A University of Oklahoma researcher is a member of a U.S. Surgeon General's task force to combat deep vein thrombosis, which is more deadly than breast cancer and HIV-AIDS combined.
About 3,000 Oklahomans are among 2 million Americans who are newly diagnosed annually with deep vein thrombosis.
Dr. Suman Rathbun of OU Physicians and an associate professor of cardiovascular medicine at the University of Oklahoma Health Sciences Center recently participated in a task force workshop in Washington.
Deep vein thrombosis occurs when a blood clot forms in one of the body's large veins -- usually in the lower limbs -- leading to either partially or completely blocked blood circulation. It affects people of all ages, yet many who are at risk are unaware of the medical problem.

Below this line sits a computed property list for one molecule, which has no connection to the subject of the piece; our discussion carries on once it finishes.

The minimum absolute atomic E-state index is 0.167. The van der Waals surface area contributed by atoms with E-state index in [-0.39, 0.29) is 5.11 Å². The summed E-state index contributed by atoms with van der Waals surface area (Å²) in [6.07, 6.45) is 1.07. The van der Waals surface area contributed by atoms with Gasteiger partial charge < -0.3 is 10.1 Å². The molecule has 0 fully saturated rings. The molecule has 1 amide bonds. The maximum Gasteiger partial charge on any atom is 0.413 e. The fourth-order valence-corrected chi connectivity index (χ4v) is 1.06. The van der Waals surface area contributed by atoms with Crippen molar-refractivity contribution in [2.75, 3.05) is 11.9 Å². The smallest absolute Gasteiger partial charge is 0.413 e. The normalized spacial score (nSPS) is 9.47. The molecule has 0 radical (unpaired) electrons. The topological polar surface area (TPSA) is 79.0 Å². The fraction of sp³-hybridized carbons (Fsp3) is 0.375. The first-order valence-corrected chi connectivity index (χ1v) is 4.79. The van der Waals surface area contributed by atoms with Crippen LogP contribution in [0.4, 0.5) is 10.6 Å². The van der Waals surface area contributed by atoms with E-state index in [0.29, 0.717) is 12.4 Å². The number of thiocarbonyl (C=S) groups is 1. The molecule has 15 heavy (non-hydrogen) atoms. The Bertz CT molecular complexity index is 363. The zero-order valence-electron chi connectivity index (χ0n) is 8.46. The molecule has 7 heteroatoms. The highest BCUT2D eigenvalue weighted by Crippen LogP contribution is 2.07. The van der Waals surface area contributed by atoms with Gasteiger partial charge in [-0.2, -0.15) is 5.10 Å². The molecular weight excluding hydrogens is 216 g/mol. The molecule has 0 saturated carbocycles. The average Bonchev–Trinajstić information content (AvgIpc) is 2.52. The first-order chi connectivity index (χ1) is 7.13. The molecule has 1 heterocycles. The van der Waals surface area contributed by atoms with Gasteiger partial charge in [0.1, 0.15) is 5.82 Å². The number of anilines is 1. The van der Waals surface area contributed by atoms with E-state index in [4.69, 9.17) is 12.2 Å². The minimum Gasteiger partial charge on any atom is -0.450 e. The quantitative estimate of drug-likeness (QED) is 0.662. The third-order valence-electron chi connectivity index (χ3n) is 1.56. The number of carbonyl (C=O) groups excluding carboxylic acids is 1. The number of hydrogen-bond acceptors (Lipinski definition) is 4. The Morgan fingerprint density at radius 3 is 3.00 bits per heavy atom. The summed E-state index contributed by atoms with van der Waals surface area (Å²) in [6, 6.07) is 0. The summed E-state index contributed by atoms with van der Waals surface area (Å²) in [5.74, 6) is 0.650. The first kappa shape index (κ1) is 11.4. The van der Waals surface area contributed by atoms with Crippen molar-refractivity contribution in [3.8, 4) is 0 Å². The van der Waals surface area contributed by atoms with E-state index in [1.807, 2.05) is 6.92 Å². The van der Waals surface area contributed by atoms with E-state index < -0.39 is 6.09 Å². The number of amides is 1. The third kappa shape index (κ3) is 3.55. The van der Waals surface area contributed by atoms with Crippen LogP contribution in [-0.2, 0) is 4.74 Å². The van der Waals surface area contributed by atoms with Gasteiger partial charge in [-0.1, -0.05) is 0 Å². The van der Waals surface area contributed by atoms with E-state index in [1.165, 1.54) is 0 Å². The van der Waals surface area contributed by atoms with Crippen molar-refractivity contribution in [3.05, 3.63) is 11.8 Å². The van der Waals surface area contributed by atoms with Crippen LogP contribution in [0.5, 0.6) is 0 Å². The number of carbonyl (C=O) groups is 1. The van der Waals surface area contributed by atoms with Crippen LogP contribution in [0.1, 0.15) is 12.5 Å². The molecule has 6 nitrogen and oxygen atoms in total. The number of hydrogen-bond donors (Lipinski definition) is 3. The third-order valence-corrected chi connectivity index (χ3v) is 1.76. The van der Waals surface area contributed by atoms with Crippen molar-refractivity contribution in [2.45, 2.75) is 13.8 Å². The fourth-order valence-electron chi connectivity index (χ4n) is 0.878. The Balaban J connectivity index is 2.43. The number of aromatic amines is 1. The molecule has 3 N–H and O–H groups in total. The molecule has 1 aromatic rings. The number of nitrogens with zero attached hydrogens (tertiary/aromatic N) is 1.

Risk factors include being hospitalized, undergoing surgery, especially orthopedic surgery; obesity, having varicose veins, taking birth control pills or hormone replacement therapy, and any trauma or injury to the leg.
Symptoms of deep vein thrombosis may include pain, swelling, tenderness and discoloration or redness of the affected area.
To assess your risk for deep vein thrombosis, go to www.